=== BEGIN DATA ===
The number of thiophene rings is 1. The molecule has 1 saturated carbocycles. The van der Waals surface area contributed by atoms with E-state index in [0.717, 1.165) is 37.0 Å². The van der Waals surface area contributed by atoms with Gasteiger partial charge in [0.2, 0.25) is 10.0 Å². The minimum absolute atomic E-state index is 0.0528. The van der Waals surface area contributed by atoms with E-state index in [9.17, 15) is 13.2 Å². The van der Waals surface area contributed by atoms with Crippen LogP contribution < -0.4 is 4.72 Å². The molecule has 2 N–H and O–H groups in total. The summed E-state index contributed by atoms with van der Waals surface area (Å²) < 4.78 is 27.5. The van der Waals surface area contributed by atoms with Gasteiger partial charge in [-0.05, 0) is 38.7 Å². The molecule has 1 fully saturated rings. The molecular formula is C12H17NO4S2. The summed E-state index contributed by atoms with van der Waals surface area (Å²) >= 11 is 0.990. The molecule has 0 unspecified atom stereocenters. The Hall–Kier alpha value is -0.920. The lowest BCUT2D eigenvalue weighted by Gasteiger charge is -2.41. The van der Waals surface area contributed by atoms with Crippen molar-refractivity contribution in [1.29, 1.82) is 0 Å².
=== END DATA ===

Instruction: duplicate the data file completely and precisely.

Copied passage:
The number of thiophene rings is 1. The molecule has 1 saturated carbocycles. The van der Waals surface area contributed by atoms with E-state index in [0.717, 1.165) is 37.0 Å². The van der Waals surface area contributed by atoms with Gasteiger partial charge in [0.2, 0.25) is 10.0 Å². The minimum absolute atomic E-state index is 0.0528. The van der Waals surface area contributed by atoms with E-state index in [9.17, 15) is 13.2 Å². The van der Waals surface area contributed by atoms with Crippen LogP contribution < -0.4 is 4.72 Å². The molecule has 2 N–H and O–H groups in total. The summed E-state index contributed by atoms with van der Waals surface area (Å²) < 4.78 is 27.5. The van der Waals surface area contributed by atoms with Gasteiger partial charge in [-0.05, 0) is 38.7 Å². The molecule has 1 fully saturated rings. The molecular formula is C12H17NO4S2. The summed E-state index contributed by atoms with van der Waals surface area (Å²) >= 11 is 0.990. The molecule has 0 unspecified atom stereocenters. The Hall–Kier alpha value is -0.920. The lowest BCUT2D eigenvalue weighted by Gasteiger charge is -2.41. The van der Waals surface area contributed by atoms with Crippen molar-refractivity contribution in [1.29, 1.82) is 0 Å².